Ships 2


Ships 3

Dakota Wheelman Made A Wrong Turn


By James Donahue

The steamship Dakota, one of a small fleet of vessels operating between England and New York for the old Guion Line, was somewhat of an oddity in its day.

The 400-foot-long Dakota and her sister ship, the Montana, were experimental vessels, both built with uniquely styled hulls and equipped with new and radically designed engines that their owners hoped would make them competitors for the Blue Riband, the coveted prize for being the fastest steamship to cross the Atlantic.

Both steamers were flops and thus somewhat of an embarrassment to the owners. When the Dakota wrecked on the rocks off Anglesey, N. Wales, on May 9, 1877, the “disaster” was considered more of a benefit than a loss.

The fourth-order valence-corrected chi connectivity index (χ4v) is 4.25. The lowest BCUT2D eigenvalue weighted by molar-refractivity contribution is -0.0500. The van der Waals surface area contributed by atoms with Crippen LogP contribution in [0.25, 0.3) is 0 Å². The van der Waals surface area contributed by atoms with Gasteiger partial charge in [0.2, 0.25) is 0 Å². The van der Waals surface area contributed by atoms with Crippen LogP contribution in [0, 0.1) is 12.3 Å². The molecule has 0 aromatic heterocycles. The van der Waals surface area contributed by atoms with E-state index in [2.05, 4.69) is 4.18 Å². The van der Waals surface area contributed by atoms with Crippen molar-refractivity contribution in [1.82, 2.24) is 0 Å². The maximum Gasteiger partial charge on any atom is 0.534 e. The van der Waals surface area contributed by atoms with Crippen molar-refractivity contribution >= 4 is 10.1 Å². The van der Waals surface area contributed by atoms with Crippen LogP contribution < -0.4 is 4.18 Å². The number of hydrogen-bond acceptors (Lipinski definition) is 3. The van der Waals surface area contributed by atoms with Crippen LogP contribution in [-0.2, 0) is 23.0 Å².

Whether by coincidence or perhaps by design, the Montana foundered at about the same place three years later.

The loss of the Dakota was caused by a foolish blunder on the part of the fourth officer and the wheelman as the steamer was beginning a journey from Liverpool to America. When abreast of the Port Lynas light, the officer gave the order to port the helm, which should have turned the ship into the open sea. For some unexplained reason the wheelman turned to starboard instead, steering the ship directly into the rocks.

The ship remained stranded long enough to give the Bull Bay lifeboat Elenor time to rescue all 109 passengers and much of the ship’s cargo. When it sank, the iron hull broke into three parts which are still a popular visiting spot for sport divers.

The Dakota was commanded by a Captain J. Price on the day it was lost. Built in 1873, the ship was only four years old when it sank. Her cargo included cases of wine and brandy, sardines, books, machinery, musical instruments, medicine, tin ingots, tin plates, perfume, leather saddles and earthenware.